People & Places
Guatemala City isn’t a popular tourist destination, in large part because of the scourge of violent crime, but there are some things worth seeing in this otherwise crowded and poverty-stricken city.
Sydney Harbour is a beautiful setting for Australia’s largest city, and at night it really sparkles.
When you think of Antarctica, you probably think of lots of white and blue. I was surprised to find that it’s a lot more colorful than that.
Ushuaia claims the title of the world’s southernmost city. These days its main industry is tourism, serving as a gateway to Antarctica. But the town also has charms of its own.
The rugged, mountainous terrain of northern Laos is beautiful. While well off the beaten track and not really on the road to anywhere else, Luang Namtha and Oudomxai provinces are well worth seeing.
Guatemalans sure love their fireworks. And Chichicastenango, in the Guatemalan highlands, is not a place that considers fireworks only night-time entertainment.
Chichen Itza is one of the most famous, most impressive, and most visited of the Mayan ruins sites on Mexico’s Yucatan Peninsula.
There are worse places to be than gliding silently at water level amongst the icebergs, seals, and penguins of Antarctica.
The Gran Hotel Cuidad de Mexico is an Art Nouveau gem in the heart of Mexico City’s historic district.
From its fearsome gold naga guarding the main stairs, its incredibly lavish gold and red interior, and multi-tiered roof, the Haw Pha Bang at Luang Prabang’s Royal Palace looks ancient. But it’s not.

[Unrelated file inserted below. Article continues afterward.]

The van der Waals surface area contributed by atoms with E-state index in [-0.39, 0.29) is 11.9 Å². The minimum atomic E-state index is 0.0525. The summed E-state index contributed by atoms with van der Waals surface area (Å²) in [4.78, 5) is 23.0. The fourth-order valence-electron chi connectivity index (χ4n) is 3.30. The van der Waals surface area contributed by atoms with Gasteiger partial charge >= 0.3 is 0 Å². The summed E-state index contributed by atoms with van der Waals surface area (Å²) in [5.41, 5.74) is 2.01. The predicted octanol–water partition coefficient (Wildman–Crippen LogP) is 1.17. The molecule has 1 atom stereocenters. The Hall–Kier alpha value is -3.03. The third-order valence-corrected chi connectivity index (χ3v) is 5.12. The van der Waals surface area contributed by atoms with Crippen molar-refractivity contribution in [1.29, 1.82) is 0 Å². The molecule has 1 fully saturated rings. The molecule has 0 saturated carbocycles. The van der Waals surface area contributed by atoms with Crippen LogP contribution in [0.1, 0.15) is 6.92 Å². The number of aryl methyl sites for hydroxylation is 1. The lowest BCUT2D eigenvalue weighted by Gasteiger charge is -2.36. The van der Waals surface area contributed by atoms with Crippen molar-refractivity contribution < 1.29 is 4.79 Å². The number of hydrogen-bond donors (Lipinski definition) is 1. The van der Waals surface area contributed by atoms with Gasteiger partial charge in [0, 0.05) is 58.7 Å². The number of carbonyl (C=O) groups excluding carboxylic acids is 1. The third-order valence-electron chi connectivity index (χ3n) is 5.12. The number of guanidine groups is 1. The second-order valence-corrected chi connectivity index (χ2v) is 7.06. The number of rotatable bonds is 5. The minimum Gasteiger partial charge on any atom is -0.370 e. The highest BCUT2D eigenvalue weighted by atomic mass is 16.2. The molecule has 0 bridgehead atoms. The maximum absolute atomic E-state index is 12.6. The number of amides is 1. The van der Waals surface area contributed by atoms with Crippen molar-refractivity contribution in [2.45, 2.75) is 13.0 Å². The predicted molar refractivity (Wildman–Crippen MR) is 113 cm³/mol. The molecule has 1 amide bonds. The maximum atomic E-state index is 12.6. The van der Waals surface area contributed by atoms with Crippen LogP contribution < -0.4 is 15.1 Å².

Heavy snow shuts down Washington DC, but it also transforms the National Mall, its monuments, and other Washington landmarks like the White House into a winter wonderland.
Quebec City is a kind of Paris-in-miniature, set on a beautiful spot on the Saint Lawrence River and full of old-world charm. At Christmas it really shines.
Tanzania’s Tarangire National Park is famous for its elephants and baobab trees, but you’ll also find an incredible range of other animals here, including some of the big cats.
Istanbul’s mosques dominate the city’s skyline, and their understated and elegant interiors can be stunningly beautiful.
We’ve made it to the top of Mount Kilimanjaro. 19,341 feet. We’re on top of Africa, far above the clouds. And though we’re right next to the equator, it’s very, very cold and there are thick ice glaciers.
Most churches count their blessings to have one patron saint. This one has two.
One of the world’s most visited museums, the Smithsonian’s Air and Space Museum has an incredible array of original artifacts from the history of flight and space exploration.
At Phonsavan’s morning market you can sit for a tasty bowl of freshly made steaming pho for breakfast or buy some local fruit. You can find much that looks familiar, and quite a lot that doesn’t.
The Galata Bridge has multiple personalities. It spans the Golden Horn from Eminonu to Karakoy and provides both a real and symbolic link connecting two key parts of Istanbul.
That the Lemaire Channel is nicknamed “Kodak Gap” is a pretty good indication that it’s reliably scenic. When the conditions are right, it’s spectacular.
This 360° panorama captures the entire painting inside the Panorama of the Battle of Waterloo.
If God and the government had their way, Antigua wouldn’t exist. But it’s a good thing it does. With charming Spanish colonial architecture, cobblestone streets, and a vibrant cultural life, it’s a wonderful place to visit.
In Istanbul, new is relative. The New Mosque might be newer than the Blue Mosque or Hagia Sophia, but having been completed in 1665 it is historic in its own right. And it’s also stunningly beautiful.
Inside the Citadel walls was once lavish and opulent, with ornate gardens and intricate pagodas. But the Vietnam War was not kind to the Imperial City. Large parts of it are now nothing more than rubble.